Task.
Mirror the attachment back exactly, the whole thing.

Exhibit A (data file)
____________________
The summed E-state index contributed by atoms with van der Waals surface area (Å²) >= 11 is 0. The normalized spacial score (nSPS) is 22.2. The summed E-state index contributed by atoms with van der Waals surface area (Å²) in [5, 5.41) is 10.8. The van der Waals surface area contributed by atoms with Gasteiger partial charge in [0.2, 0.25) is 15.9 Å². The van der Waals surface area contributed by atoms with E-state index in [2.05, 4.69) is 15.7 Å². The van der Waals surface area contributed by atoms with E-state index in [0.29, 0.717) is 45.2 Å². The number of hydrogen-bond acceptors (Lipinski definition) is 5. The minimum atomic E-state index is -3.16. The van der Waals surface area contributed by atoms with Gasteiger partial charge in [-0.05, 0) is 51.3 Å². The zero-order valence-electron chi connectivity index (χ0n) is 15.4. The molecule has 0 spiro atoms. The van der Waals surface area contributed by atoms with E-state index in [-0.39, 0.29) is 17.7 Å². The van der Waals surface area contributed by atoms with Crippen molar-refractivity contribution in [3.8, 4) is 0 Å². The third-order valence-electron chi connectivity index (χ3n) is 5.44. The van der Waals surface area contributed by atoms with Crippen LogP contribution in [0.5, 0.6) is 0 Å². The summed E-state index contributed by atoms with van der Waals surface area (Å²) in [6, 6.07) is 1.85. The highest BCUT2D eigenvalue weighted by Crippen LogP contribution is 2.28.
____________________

The summed E-state index contributed by atoms with van der Waals surface area (Å²) >= 11 is 0. The normalized spacial score (nSPS) is 22.2. The summed E-state index contributed by atoms with van der Waals surface area (Å²) in [5, 5.41) is 10.8. The van der Waals surface area contributed by atoms with Gasteiger partial charge in [0.2, 0.25) is 15.9 Å². The van der Waals surface area contributed by atoms with E-state index in [2.05, 4.69) is 15.7 Å². The van der Waals surface area contributed by atoms with E-state index in [0.29, 0.717) is 45.2 Å². The number of hydrogen-bond acceptors (Lipinski definition) is 5. The minimum atomic E-state index is -3.16. The van der Waals surface area contributed by atoms with Gasteiger partial charge in [-0.05, 0) is 51.3 Å². The zero-order valence-electron chi connectivity index (χ0n) is 15.4. The molecule has 0 spiro atoms. The van der Waals surface area contributed by atoms with E-state index in [-0.39, 0.29) is 17.7 Å². The van der Waals surface area contributed by atoms with Crippen molar-refractivity contribution in [3.8, 4) is 0 Å². The third-order valence-electron chi connectivity index (χ3n) is 5.44. The van der Waals surface area contributed by atoms with Crippen LogP contribution in [0.5, 0.6) is 0 Å². The summed E-state index contributed by atoms with van der Waals surface area (Å²) in [6, 6.07) is 1.85. The highest BCUT2D eigenvalue weighted by Crippen LogP contribution is 2.28.